“If the shoe fits, wear it.” “Walk in their shoes.” “Nobody can fill their shoes.”
Shoes are personal, everyday items.
Shoes tell something about every man, woman and child.
Shoes are a simple, eloquent human symbol.
We find them as powerful symbols of loss — in Holocaust museums, in poetry, and, sadly, in our own lives. The visual concept for the Silent March — empty shoes as symbols of individual gun victims – was first used in a demonstration held in 1993 by a New York anti-gun violence group (now New Yorkers Against Gun Violence) in front of then-Senator Alfonse D’Amato’s office, prior to the Brady Bill vote in Congress. At that event, we used shoes to show that the lives of real people, not statistics, were at stake. Shortly thereafter, the Silent March was born.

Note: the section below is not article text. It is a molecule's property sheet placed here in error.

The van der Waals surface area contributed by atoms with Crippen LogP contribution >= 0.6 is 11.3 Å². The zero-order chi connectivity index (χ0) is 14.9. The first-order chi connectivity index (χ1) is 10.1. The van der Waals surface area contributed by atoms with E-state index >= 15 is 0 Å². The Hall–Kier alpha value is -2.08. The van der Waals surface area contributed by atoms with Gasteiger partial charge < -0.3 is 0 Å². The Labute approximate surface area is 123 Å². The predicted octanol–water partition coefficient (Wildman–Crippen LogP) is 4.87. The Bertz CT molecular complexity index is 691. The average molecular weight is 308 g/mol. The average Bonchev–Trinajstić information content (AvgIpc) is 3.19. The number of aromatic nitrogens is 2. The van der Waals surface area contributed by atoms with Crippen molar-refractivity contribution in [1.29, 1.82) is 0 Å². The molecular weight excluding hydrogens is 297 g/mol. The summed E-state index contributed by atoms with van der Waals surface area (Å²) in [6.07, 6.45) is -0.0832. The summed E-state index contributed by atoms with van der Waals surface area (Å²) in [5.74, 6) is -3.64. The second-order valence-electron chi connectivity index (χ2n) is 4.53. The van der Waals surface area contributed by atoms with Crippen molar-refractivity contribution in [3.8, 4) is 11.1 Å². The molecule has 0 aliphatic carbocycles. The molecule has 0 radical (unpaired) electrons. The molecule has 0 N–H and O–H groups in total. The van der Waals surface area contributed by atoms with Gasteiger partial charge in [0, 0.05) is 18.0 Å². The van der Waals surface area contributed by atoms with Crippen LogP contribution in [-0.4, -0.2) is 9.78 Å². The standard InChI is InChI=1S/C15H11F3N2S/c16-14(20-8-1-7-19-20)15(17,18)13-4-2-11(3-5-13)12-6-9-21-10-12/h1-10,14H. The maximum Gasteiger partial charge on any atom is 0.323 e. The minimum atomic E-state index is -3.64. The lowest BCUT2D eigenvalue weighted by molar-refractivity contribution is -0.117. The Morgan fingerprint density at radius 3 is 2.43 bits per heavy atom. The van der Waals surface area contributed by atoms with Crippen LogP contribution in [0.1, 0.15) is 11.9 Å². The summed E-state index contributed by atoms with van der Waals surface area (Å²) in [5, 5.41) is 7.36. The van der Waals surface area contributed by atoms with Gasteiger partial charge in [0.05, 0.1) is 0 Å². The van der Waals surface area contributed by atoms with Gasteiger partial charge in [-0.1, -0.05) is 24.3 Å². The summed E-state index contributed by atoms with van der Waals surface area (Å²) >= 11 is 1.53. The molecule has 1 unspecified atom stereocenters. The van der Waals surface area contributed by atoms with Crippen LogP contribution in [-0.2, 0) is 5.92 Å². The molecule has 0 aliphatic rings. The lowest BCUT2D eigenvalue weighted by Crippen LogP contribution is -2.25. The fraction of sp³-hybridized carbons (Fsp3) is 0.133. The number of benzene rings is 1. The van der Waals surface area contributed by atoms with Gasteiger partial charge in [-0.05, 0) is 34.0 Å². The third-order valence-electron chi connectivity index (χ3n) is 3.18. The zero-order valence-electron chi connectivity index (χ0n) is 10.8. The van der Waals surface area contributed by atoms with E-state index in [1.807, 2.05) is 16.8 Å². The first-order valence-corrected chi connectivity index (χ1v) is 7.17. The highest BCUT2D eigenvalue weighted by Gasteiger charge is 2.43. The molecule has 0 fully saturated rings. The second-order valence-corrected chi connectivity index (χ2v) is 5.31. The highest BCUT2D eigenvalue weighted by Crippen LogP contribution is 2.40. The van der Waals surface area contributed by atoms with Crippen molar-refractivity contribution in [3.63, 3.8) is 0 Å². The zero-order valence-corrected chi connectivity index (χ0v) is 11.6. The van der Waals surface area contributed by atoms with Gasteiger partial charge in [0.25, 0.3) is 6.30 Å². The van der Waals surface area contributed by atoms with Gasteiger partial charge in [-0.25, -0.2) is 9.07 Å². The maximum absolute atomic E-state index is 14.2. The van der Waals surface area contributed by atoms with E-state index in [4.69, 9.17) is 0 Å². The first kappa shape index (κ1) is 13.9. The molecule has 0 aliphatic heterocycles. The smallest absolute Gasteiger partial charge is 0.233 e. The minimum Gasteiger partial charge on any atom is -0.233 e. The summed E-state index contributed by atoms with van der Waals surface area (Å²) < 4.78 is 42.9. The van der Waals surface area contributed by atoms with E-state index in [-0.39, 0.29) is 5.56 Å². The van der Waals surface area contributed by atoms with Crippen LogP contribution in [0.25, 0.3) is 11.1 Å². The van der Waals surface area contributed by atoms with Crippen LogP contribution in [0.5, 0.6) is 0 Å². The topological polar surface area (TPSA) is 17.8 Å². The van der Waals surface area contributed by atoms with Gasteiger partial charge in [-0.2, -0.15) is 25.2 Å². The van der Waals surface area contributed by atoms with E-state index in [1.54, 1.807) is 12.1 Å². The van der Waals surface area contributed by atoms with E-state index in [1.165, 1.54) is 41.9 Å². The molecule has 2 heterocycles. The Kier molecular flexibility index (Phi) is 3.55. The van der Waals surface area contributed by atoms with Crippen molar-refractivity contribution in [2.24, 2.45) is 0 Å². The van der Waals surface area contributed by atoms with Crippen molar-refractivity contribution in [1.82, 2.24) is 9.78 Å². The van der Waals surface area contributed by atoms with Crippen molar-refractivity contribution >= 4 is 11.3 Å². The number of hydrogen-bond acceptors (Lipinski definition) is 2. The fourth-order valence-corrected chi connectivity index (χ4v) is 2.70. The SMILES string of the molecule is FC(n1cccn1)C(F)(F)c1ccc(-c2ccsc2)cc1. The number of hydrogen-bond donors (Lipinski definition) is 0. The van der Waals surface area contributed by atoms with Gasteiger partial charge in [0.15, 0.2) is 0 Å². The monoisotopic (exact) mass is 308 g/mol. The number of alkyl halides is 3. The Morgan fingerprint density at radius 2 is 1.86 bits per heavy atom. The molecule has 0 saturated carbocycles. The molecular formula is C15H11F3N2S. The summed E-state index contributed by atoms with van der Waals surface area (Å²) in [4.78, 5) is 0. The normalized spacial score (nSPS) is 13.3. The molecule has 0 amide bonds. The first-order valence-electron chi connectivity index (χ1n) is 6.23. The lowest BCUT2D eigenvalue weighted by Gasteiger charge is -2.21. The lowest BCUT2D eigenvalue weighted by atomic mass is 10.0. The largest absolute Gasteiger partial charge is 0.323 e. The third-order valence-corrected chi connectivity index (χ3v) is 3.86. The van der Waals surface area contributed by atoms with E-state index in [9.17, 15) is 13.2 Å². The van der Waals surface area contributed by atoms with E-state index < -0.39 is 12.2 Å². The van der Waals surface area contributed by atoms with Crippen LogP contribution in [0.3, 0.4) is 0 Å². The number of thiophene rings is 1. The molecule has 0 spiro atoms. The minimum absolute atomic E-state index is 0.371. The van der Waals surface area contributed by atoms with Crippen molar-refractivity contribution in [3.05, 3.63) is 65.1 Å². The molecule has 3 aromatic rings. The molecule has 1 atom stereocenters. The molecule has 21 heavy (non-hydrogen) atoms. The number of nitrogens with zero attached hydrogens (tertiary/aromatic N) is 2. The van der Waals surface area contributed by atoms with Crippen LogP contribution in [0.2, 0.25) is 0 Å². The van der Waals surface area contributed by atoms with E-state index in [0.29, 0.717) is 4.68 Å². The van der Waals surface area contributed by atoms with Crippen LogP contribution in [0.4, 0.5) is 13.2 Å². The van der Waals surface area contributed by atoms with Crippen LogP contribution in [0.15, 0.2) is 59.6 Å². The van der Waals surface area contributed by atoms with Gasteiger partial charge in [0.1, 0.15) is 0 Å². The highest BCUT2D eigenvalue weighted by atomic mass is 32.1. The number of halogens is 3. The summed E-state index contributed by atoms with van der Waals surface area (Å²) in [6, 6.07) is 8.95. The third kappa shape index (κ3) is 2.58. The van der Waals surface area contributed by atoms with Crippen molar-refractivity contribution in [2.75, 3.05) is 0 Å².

The Silent March has undertaken four national public education campaigns, using empty shoes as our symbol: in 1994, 1996, 1998, and now in 2000.
Some of the shoes are the actual shoes of gun victims, sent by mothers and fathers, brothers and sisters, grandparents and neighbors. Others shoes are sent by people who’ve never been hurt or threatened by a firearm-and don’t want to be. Some are sent in memory, some in protest.